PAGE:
More details have been disclosed about the gigantic network of Zombie PC made up of almost two million machines that is controlled by a gang of Ukrainian Cyber criminals.
The details revealed by Finjan marketing director Ophir Shalitin to Cnet before the opening of the RSA security conference in San Francisco has prompted the Police Central e-crime Unit to open an investigation amongst the claims.
It is understood that several of the infected computers were found within the government and at least one computer was owned by the BBC. The botnet has infected nearly 80 government-owned sets of computers in Western countries.
Finjan has also confirmed that the Trojan horse that actually infects the computers once the bot receives an instruction from its masters is only detected by 4 out of 39 anti-virus products on the market.
Amongst those which failed to detect the malware - identified by NOD32 as Win32/hexzone.ap - are Symantec, Trendmicro, Antivir and McAfee.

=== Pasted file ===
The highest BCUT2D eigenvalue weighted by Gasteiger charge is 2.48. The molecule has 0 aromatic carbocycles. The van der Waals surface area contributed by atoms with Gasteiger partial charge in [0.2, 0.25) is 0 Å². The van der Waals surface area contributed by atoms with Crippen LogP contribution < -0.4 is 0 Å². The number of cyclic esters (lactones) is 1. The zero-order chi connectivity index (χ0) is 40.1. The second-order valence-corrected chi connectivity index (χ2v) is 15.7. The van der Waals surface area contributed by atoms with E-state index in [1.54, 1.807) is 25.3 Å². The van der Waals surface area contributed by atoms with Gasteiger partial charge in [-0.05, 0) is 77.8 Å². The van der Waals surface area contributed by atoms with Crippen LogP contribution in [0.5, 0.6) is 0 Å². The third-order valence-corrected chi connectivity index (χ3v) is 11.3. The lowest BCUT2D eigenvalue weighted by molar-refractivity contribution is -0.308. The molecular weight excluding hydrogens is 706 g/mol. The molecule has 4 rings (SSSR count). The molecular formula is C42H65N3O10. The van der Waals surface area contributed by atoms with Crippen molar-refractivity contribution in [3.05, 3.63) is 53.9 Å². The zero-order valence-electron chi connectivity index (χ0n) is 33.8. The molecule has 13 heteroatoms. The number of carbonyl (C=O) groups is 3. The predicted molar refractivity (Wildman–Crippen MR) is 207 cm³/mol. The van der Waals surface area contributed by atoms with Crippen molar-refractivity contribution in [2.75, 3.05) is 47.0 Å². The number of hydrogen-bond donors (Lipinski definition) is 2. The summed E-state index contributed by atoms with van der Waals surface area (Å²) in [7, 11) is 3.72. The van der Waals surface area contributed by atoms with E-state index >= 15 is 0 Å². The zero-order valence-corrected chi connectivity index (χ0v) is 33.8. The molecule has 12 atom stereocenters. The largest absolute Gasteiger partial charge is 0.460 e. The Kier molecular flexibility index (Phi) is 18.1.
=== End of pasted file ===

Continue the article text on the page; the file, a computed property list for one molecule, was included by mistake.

Some, however, have questioned Finjan's claims that it had discovered the largest-ever botnet after the security company says that the server which controlled the botnet has been shut down.
Rupert Goodwins, editor of technology website ZDNet.com, said that 'Our major concerns with the story are that it's not verifiable, that key facts are missing - most importantly: who is still vulnerable and what can they do about it'
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Finjan made the announcement just before the RSA conference started and to one of the biggest tech news websites in the world. It is likely that it was seeking maximum exposure and it did get it. There has been no third party confirmation but given the fact that the case have been referred to the respective enforcement units, we would tend to back Finjan's claims.
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